General processes or units emission calculations

This method may be used to develop an editable spreadsheet containing detailed emissions calculations for processes or units that cannot be accounted for in other process/unit specific emissions calculations instructions. Each step in your calculation(s) needs to be clear and easy to follow.

Include the following information with your calculations:

  • AQ Facility ID No. — Include your Air Quality (AQ) Facility identification (ID) Number (No.). This is the first eight digits of the permit number for all permits issued under the operating permit program. If your facility has never been issued a permit under this program, do not include it at this time.
  • AQ File No. — Include your AQ File Number, if known. This number can be found in the “cc” section of correspondence from the Minnesota Pollution Control Agency (MPCA). If you don't know or can't find this number, do not include it at this time.
  • Facility name — Include your facility name.
  • Emission unit or other identification number(s) — Include the identification number of the emission unit (EU), fugitive source (FS), tanks, etc. Obtain this number from Form GI-05B or the appropriate form related to the permit you are applying for, or your existing permit.
  • Stack/Vent designation number(s) — Fill in the designation number of the stack(s) or vent(s) through which the unit will exhaust into the atmosphere. Obtain these numbers from form GI-04 or the appropriate form related to the permit you are applying for, or your existing permit.
  • Pollution control equipment identification number(s) — Include the designation number of the control equipment (CE) through which the equipment will exhaust. Obtain this number from Form GI-05A or the appropriate form related to the permit you are applying for, or your existing permit.
  • Process type – Determine if your process is batch or continuous and indicate that clearly in the spreadsheet.
  • Maximum capacity – Indicate the maximum number of units that can be processed on an hourly basis and clearly state the units used. Additional calculation sheets may be attached to further describe the process and any rate limiting steps.
  • Source of emission factors – Indicate the source of your emission factors. Possible sources include those listed on the Emissions Calculations page, and described in Minn. R. 7005.0100, subp. 10.
  • Formula/Equation – The formula and/or equation needs to be available in the cell for each calculation step (for example, steps 3, 4, 6, 7, 9, 10 and 11 below.
  • Operating limitations – Describe in detail any permit limits you plan to take to restrict your potential-to-emit (fuel type and/or usage, hours of operation, bottlenecks, etc. - see Proposing Synthetic Minor Permit Limits). Attach additional spreadsheets or other information, if needed. Describe the limiting factors, cite any rules that apply (e.g., Standards of Performance for Stationary Sources (NSPS, 40 CFR part pt. 60), Best Available Control Technology [BACT]). The associated limit must be used to calculate your potential-to-emit after permit limits in Step 9. If you used vendor certification or stack test data to limit your potential-to-emit, the factor you used will become your permit limit. Include all proposed limits on Form CD-01, and anywhere else as instructed in the application forms.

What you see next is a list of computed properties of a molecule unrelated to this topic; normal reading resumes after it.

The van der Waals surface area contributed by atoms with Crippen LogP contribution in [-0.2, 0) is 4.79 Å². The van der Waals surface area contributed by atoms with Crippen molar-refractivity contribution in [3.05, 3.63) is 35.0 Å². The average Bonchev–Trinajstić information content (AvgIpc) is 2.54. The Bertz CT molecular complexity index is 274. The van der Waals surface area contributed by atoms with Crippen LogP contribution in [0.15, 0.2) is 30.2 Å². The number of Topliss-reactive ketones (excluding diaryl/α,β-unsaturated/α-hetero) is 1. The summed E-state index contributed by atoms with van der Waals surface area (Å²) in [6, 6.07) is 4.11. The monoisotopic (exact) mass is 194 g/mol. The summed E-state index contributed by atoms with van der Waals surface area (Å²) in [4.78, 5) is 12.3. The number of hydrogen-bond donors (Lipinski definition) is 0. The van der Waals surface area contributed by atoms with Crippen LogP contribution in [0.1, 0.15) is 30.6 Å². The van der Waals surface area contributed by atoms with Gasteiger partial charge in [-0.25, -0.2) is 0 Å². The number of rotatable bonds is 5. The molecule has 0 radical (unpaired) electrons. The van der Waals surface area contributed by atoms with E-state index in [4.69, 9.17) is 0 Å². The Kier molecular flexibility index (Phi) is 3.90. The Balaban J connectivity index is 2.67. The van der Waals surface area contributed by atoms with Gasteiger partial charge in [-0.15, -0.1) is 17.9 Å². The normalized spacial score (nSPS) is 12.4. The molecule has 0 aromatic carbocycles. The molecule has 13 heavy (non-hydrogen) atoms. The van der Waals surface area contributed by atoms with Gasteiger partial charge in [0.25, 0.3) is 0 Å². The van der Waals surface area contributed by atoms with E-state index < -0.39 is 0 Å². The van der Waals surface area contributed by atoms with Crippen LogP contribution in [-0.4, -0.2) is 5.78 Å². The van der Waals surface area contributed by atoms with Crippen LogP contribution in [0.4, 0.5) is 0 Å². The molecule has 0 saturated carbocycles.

• Additional Emissions Calculations for this unit(s) – If the emissions units described by these calculations include other types of emissions, include calculations for those emissions on a separate worksheet. For example:
    • If this process/unit combusts fuel, include fuel combustion emissions.
    • If this process/unit uses clean-up solvents in addition to the process described by these emissions calculations, include emissions calculations.
    • If this process/unit emits greenhouse gases, include greenhouse gas emissions as described in Greenhouse Gas Emissions: Instructions for Emission Calculations Spreadsheets.

Emissions calculations

Follow these steps for calculating your emissions for each emissions unit or group, including fugitive sources and tanks. Additional columns can and should be included in the spreadsheet to indicate additional steps or information specific to your process.

Step 1. Pollutant

Include each of the following pollutants that your process emits.

  • PM = particulate matter
  • PM10 = particulate matter smaller than 10 microns in aerodynamic diameter
  • PM2.5 = particulate matter smaller than 2.5 microns in aerodynamic diameter
  • SO2 = sulfur dioxide
  • NOX = nitrogen oxides
  • VOC = volatile organic compounds
  • CO = carbon monoxide